Thursday, April 30, 2015

Taking 'I Hate School' to a New Level

Q: What do you get when you put Koushun Takami's Battle Royale with the Ace Attorney video game series into the PS Vita?

A: Danganronpa: Trigger Happy Havoc, that's what.

That’s the easiest way I’d describe it: Battle Royale meets Ace Attorney. Add a touch of the Persona series’ Social Links feature and you’ve pretty much summed up DR in a nutshell. The premise of the game starts off with Makoto Naegi, some kid who got lucky in a raffle that allows him to be a part of this prestigious school that only accepts students who are the best of the best in their respective fields. Enter DR’s colorful cast of characters, whose superlatives range from the ‘Ultimate Martial Artist’ to the ‘Ultimate Fanfic Creator.’

School life turns bleak in no time when Makoto and his classmates are thrust into a ‘graduation program’ that entails students killing each other. Once a murder has taken place, a class trial commences, and the remaining students have to figure out who the culprit is. They make a vote on who they think committed the murder, and if they get it right, then the guilty student faces punishment (in other words: OFF WITH THEIR HEAD!) On the other hand, if they convict the wrong person, then they all get killed, and the actual murderer gets to leave the school, ultimately ‘graduating.’

The Persona factor in this game manifests through the building of relationships with your fellow captives. Taking control of Makoto, you get to spend some ~*~quality time~*~ with the classmate of your choice during Free Time, and building friendships can sometimes unlock skills you can use during Class Trials.

DR offers a vastly different and refreshing experience, despite being somewhat similar to Ace Attorney. In AA, you’re set up in a very classic court trial: prod the specific part of the testimony, show the piece of evidence that contradicts it, and the cycle continues until the big picture reveals itself in the end. With DR, Class Trials involve a set of mini games; besides the prod-and-show-evidence cycle (called ‘Nonstop Debate’), you’ve also got Hangman’s Gambit (a hangman game), Bullet Time Battle (a rhythm game), and the Closing Argument (a mini game that involves piecing together the entire crime via comic strip). Besides the Bullet Time Battle being an auto-fave, I also especially liked the Closing Argument segment of Class Trials. The comic strip-esque representation was a nice touch.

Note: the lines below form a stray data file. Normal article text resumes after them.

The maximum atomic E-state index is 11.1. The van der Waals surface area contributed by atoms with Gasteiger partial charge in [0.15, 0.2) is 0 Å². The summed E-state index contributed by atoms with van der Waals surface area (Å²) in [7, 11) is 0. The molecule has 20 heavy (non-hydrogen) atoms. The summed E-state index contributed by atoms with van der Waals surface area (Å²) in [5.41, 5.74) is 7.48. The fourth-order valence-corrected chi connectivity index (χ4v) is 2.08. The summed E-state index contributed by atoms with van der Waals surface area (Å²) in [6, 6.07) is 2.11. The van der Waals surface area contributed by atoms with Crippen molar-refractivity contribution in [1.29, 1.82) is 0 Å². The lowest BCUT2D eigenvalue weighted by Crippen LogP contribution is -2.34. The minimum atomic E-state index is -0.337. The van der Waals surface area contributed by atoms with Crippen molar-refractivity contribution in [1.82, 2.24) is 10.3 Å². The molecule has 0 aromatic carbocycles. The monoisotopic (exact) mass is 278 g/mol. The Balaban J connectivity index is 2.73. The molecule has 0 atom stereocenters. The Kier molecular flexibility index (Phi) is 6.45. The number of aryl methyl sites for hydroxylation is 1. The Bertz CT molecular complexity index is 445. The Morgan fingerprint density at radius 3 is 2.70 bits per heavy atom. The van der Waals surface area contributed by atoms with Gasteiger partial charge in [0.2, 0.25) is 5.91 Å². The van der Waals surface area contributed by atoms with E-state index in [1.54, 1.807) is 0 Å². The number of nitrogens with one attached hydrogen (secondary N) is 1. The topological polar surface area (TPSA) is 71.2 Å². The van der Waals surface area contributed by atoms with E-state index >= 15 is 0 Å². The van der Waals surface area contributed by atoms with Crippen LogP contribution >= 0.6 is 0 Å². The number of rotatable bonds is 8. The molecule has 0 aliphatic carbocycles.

Closing Argument: recapping the entire crime via comic strip.

To be honest, it took me a while to get into DR. I initially thought it was incredibly boring; the introduction felt very slow-paced, and I thought it was just going to be a visual novel game down to the very end. It wasn’t until things started picking up with the first murder did the game finally capture my interest. Once the ball got rolling, I could hardly put the game down. DR became very addicting, and with all the plot twists appearing left and right, I was itching to figure out the mystery of the entire game.

One thing I liked about DR was its plot twists. I’d dive into the class trials, not knowing who the culprit was, and just when I think I’ve figured it all out halfway into the trial, the game just throws a curve ball at me and flips everything around. With the diverse roster of classmates, it becomes easy to divert the suspicion on anyone and confuse the player even more.


DEM PLOT TWISTS THO. Especially by Chapter 5 when things start slowly unraveling. I especially loved how crazy they depicted Junko during the big reveal and how she easily swapped between personas. It was insane. And the characters! Where would this game be without its cast of characters? My personal favorites were Toko (mostly for Genocide Jill), Byakuya, Junko (because PLOT TWIST!!! and also for her character design) and Mondo. And let’s not forget Monokuma, of course. PUHUHUHU~~~

Junko my queen.

This is definitely a game that really makes getting a PS Vita worth it. To this day I feel like there’s still a bit of a stigma around the Vita, which I don’t understand, but with a game like Danganronpa: Trigger Happy Havoc, it’s really worth a shot to just pick it up and give it a chance. But, if you really can't be bothered, then I'd recommend taking a look at the anime adaptation. I managed to get Alex into it as well! Having played the game, I can safely report that the anime gave an accurate depiction of the story. However, it did feel rather fast, especially after spending 598347 hours turning over every nook and cranny of the school and crime scenes in the game, whereas in the anime, the pieces of evidence were pretty much fed to you with the snap of a finger. Either way, Danganronpa is something worth checking out, be it the game or anime. (But if you have a Vita, please just get the game. You won't regret it.)

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